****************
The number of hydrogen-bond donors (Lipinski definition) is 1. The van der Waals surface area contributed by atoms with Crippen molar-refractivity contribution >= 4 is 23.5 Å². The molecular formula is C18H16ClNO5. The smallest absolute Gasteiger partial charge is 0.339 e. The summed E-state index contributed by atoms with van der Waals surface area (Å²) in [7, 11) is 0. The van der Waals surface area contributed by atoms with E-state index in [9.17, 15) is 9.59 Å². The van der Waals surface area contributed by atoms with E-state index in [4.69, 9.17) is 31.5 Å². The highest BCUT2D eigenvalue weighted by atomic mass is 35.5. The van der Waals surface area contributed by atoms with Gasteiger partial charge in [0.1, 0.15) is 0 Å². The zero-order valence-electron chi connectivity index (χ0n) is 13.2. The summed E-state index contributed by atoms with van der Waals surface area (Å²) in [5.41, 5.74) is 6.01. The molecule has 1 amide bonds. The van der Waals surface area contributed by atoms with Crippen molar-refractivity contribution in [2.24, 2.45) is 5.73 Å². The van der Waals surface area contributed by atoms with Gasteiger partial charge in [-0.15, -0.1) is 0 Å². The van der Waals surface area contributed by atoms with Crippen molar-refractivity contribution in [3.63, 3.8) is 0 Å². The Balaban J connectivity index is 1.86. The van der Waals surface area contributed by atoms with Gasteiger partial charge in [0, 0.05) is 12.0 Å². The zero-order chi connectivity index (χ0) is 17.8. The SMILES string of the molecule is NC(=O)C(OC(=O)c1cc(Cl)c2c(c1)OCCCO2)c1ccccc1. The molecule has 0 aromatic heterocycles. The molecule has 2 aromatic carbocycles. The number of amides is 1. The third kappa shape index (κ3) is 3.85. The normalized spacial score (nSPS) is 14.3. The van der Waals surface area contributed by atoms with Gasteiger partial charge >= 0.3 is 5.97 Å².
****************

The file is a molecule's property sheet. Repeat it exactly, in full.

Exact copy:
The number of hydrogen-bond donors (Lipinski definition) is 1. The van der Waals surface area contributed by atoms with Crippen molar-refractivity contribution >= 4 is 23.5 Å². The molecular formula is C18H16ClNO5. The smallest absolute Gasteiger partial charge is 0.339 e. The summed E-state index contributed by atoms with van der Waals surface area (Å²) in [7, 11) is 0. The van der Waals surface area contributed by atoms with E-state index in [9.17, 15) is 9.59 Å². The van der Waals surface area contributed by atoms with E-state index in [4.69, 9.17) is 31.5 Å². The highest BCUT2D eigenvalue weighted by atomic mass is 35.5. The van der Waals surface area contributed by atoms with Gasteiger partial charge in [0.1, 0.15) is 0 Å². The zero-order valence-electron chi connectivity index (χ0n) is 13.2. The summed E-state index contributed by atoms with van der Waals surface area (Å²) in [5.41, 5.74) is 6.01. The molecule has 1 amide bonds. The van der Waals surface area contributed by atoms with Crippen molar-refractivity contribution in [2.24, 2.45) is 5.73 Å². The van der Waals surface area contributed by atoms with Gasteiger partial charge in [-0.15, -0.1) is 0 Å². The van der Waals surface area contributed by atoms with Crippen molar-refractivity contribution in [3.63, 3.8) is 0 Å². The Balaban J connectivity index is 1.86. The van der Waals surface area contributed by atoms with Gasteiger partial charge in [0, 0.05) is 12.0 Å². The zero-order chi connectivity index (χ0) is 17.8. The SMILES string of the molecule is NC(=O)C(OC(=O)c1cc(Cl)c2c(c1)OCCCO2)c1ccccc1. The molecule has 0 aromatic heterocycles. The molecule has 2 aromatic carbocycles. The number of amides is 1. The third kappa shape index (κ3) is 3.85. The normalized spacial score (nSPS) is 14.3. The van der Waals surface area contributed by atoms with Gasteiger partial charge >= 0.3 is 5.97 Å².